Correlations were measured between several goals within GAS and other measurement instruments. Mini-Mental State Examination and GAS cognition goals: r = 0.51. Alzheimer’s Disease Assessment Scale-cognitive and GAS cognition goals: r = −0.43. Physical Self Maintenance Scale and clinical function goals: r = −0.53. Patient-carer function goals and Physical Self Maintenance Scale: r = −0.47. Patient-carer function goals and Instrumental Activities of Daily Living: r = −0.44.

+/−

No hypotheses

Sheldon

1998

No

82

GAS was correlated with the ‘rated attainment’ scale: r = 0.71 (p <0.001). There was a correlation with autonomy (r = 0.21, p <0.01), later effort (r = 0.42, p <0.01) and autonomous reasons (r = 0.09, p <0.05).

+/−

No hypotheses

Steenbeek

2011

No

23

Correlation with Pediatric Evaluation of Disability Inventory Functional Status Score Mobility: r = 0.64 (p <0.01), correlation with PEDI Selfcare and social function was not significant.

+/−

No hypotheses

Stolee

1999

No

173

Change and follow-up scores of GAS were correlated with Barthel Index, Older Americans Resource Scale Instrumental Activities of Daily Living, Mini-Mental State Examination, Global Rating, Nottingham Health Profile. The correlations varied from −0.31 to 0.67.

+/−

No hypotheses

Turner-Stokes

2009

No

164

Correlations were measured between GAS and Functional Independent Measure and Functional Assessment Measure. Correlations with FIM + FAM scores were moderate: 0.36–0.43 for raw scores, 0.41–0.49 for GAS transformed FIM + FAM scores.

+/−

No hypotheses

Turner-Stokes

2010

Yes

90

Correlations were measured between GAS and a composite spasticity score (MAS), Global Benefit patient report, Global Benefit investigator report, Hospital Anxiety and Depression Scale anxiety and Hospital Anxiety and Depression Scale depression, Pain at rest, Pain on movement, Assessment of Quality of Life, Patient Disability Score, and Carer burden score. Significant correlations between GAS and MAS (0.35), Global benefit patient report (0.46) and Global benefit investigator-report (0.41) were reported. Other correlations were not significant.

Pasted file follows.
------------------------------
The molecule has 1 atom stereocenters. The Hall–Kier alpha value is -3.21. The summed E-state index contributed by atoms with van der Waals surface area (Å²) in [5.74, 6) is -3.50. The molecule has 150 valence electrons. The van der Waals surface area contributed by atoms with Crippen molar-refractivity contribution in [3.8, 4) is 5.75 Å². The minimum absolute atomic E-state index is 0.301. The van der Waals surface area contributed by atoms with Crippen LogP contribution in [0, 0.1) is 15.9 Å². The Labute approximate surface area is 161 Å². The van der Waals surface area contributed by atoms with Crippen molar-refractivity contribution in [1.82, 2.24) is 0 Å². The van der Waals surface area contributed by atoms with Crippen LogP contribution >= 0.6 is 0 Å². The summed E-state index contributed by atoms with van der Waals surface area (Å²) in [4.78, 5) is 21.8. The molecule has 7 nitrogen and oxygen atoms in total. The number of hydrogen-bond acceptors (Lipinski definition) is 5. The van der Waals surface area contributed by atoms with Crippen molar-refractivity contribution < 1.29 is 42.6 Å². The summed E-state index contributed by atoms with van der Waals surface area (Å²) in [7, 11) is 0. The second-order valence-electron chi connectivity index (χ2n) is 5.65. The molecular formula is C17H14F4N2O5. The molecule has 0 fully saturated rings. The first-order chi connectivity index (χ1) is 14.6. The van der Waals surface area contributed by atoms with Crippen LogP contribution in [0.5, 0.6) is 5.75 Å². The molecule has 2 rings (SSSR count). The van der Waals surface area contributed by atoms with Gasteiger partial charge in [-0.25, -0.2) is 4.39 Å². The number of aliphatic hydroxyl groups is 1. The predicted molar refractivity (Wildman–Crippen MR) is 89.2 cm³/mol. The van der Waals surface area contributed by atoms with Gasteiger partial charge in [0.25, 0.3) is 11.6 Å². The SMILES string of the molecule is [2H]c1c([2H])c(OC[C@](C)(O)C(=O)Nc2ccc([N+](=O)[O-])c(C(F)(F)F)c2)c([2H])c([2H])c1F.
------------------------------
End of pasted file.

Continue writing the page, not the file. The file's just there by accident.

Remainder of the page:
+/−

No hypotheses

Turner-Stokes

2013

Yes

456

Correlations between GAS and ‘other measures of outcome, e.g. measures of spasticity, global benefit and other standardized measures’ were calculated. GAS correlated weakly with a reduction in total Modified Ashworth Scale at follow-up (Sp r = 0.28, p <0.0001) and with global assessment of benefit (r = 0.45, p <0.0001 for patient assessment, r = 0.38, p <0.0001 for investigator assessment).

+/−

No hypotheses

Woodward

1978

No

279

GAS scores correlate significantly with other outcome measures: r = 0.12 - 0.39; p <0.05 (in the paper, it is not clear what these other outcome measures are). There was also a difference between the highest and lowest T-score differences: the highest scorers had a mean pre-post score difference of 42.70 (SD = 6.87), the lowest scorers had a mean pre-post difference of 4.05 (SD = 5.78).

+/−

No hypotheses

Yip

1998

No

143

Correlations with the Standardized Mini-Mental State Examination, the modified Barthel Index, the Katz Index of ADL and the IADL subscale of the Older Americans Resources and Services Questionnaire were used to demonstrate the convergent construct validity of the standardized menu of GAS. Spearman correlations were calculated between GAS summary scores at discharge and change scores on the Barthel, Katz, OARS-IADL, and SMMSE. The correlations of the total GAS score with changes on the three measures of function were statistically significant but modest (r = 0.41 to 0.45); the correlation of GAS with the SMMSE change score was not significant (r = 0.11).

+/−

Modest correlations

Intra- and inter-rater reliability

As can be seen in Tables 3 and 4, intra-rater reliability was not assessed in any of the included studies. Inter-rater reliability was reported in 12 studies, of which two were drug studies. Different methods were used to measure the inter-rater reliability (Table 7). In four studies we rated the quality of the inter-rater reliability as poor, whereas eight studies were rated with ‘good quality’. Eight out of the 12 studies reported an ICC score. Five of those studies reported that the ICC values were all 0.9 and higher [3135]. Two studies reported ICC values between 0.8 and 0.95 [26, 36]. In one study, the reported ICC was lower than 0.5 [37]. The specific calculation for the ICC was reported in one study [37]. Confidence intervals for the ICC values were also reported in one study [35]. Inter-rater reliability was also reported with kappa-values [21, 38], where the values ranged from substantial to almost perfect agreement. Another method that was used was calculating a correlation, which had a value of 0.84 [28]. One study reported ‘agreement’ between objective goal setters and the therapists who performed the interventions, and ‘agreement’ between objective goal setters and people who did the intake of the patients before the patients were randomized. The results were an agreement of 43 and 57 % respectively. However, in the article the method used to calculate this agreement were not reported [20].